For social science research in Darfur, the 1990s were a black hole. After Darfur’s descent into violence at the end of the 1980s, and the National Salvation coup, few researchers ventured into the field there. Karin Willemse is one of those few. She lived in Kebkabiya at the height of the Islamist revolution, when Turabi’s cadres were intent on transforming Sudan into an Islamic state. That enterprise focused not only on national institutions, but also that necessary precursor of the Islamic state—the Islamic society. Their project demanded a new public morality, and the conduct and appearance of women were in its sights.
Willemse’s account is One Foot in Heaven: Narratives on Gender and Islam in Darfur, West-Sudan (Brill 2007). It is a thick ethnographic description of the lives of women in Kebkabiya, and the life and reflections of their ethnographer. Her two principals, a market woman and a teacher, navigate challenges of economic survival and social standing at a time of hardship and upheaval. Among other things, it is a vivid account of life at that moment in time, when the Islamists appeared on the brink of achieving the social hegemony to which they aspired. This was also when the Islamist government, virtually bankrupt and without the basic means to administer far-flung areas such as Darfur, pursued a project known as “return to the roots.” Culturally an attempt to legitimize the government by emphasizing the indigenous (especially Arab-Islamic elements) of Sudanese culture, this was also a re-tribalization of local political authority, including the reinforcement of the Native Administration system, and in some places, its militarization. In turn, cementing tribal authorities within the official local government system served to entrench patriarchy.
The political dynamics of the rise and fall of the “civilization project” and the “return to the roots” are not, however, Willemse’s main focus: she is interested far more in the lives of her subjects, and how they are narrated. This provides a challenging perspective on the events of the time, which political scientists and analysts tend to frame in terms of high-level policy decisions.
Many readers will be drawn to this book because of the calamities that unfolded in Darfur a decade after Willemse’s research. The impending conflict does not loom in her account, however, until a short postscript. This picks up some of the themes of the bulk of the book, namely how the spread of education combined with economic austerity created a crisis of gender identities for young men. The sheer numbers of educated men, and the inability of the dominant “Sudanized” class to absorb and sustain them economically, created a crisis of identity at the center. To affirm elite Sudanese identity, policy shifted to defining gender and race boundaries, a process that led to the systemic exclusion of Darfur.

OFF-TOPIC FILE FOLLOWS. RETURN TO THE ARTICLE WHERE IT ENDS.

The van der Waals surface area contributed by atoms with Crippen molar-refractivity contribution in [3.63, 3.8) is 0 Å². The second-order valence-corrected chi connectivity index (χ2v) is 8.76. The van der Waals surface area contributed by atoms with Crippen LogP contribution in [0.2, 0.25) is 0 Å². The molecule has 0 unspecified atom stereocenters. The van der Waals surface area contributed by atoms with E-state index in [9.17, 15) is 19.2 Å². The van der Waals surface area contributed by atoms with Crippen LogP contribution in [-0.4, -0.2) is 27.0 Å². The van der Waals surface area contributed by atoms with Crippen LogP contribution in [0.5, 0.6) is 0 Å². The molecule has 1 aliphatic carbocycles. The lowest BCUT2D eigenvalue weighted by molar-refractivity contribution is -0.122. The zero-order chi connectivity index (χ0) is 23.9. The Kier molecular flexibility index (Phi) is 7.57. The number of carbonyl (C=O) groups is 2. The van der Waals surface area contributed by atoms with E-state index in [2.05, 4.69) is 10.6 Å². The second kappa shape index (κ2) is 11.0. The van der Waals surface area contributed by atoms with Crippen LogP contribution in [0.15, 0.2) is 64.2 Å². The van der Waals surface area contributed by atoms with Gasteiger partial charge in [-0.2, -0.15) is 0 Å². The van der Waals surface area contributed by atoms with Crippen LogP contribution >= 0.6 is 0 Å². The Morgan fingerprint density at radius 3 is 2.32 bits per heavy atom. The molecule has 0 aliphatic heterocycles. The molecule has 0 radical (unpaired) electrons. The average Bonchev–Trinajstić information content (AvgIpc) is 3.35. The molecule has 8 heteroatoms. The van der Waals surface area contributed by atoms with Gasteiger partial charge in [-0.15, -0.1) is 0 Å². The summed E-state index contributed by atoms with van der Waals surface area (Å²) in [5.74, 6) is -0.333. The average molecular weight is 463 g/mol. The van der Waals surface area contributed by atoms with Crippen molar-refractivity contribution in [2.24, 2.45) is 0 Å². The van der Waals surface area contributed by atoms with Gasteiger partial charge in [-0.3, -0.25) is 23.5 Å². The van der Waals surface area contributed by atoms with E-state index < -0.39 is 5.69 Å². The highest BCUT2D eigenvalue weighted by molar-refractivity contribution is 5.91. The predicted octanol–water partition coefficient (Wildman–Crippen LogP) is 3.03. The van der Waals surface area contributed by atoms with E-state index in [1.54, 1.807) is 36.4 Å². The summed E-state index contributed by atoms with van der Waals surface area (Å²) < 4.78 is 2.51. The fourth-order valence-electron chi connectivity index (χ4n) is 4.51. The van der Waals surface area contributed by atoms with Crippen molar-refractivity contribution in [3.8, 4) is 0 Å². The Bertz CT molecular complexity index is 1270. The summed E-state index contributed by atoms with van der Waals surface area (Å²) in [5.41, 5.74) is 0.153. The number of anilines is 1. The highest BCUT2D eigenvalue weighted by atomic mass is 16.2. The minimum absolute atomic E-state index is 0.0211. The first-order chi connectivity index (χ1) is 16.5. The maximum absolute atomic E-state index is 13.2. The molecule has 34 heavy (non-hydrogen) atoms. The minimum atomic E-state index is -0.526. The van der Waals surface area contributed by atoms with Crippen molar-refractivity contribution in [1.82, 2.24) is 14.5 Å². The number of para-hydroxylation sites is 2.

It is an interesting argument. Let me suggest that it would be enriched by another, as yet unwritten ethnography, that of Kebkabiya’s “missing men.”
Reading Willemse’s account, I was reminded of my time in the vicinity of Kebkabiya in the 1980s—and the striking fact that in some villages, there were almost no men. Among the farming communities around Kebkabiya, as many as half the men in the age brackets 15-35 had migrated, to find education or work. Many had gone as far as Gedaref in eastern Sudan. In those days, with poor communications, these men had in effect vanished, and their families lived in the hope of receiving some cash remitted through a relative, or their ultimate return after some years of profitable work. Married women were unsure if they should still consider themselves married; unmarried women dreamed of finding a rich(er) returnee. The socio-economic crisis in Darfur of the time was gendered. Willemse focuses on the women who stayed, and one of the recurring themes is that while women stay, men come and go. An ethnographic gap that remains is the men themselves, as they migrated to Dar Sabah in search of education and employment. It is these men who later led the rebellion. I would contend that we cannot obtain a rounder picture of the government’s policies on gender, race and exclusion, without a deeper understanding of the socio-economic realities of Darfur’s migrants, and how those were reflected in their political consciousness.
This blog will be running reviews of Willemse’s book, hoping also to generate a wide discussion on the issues it raises, over the coming weeks.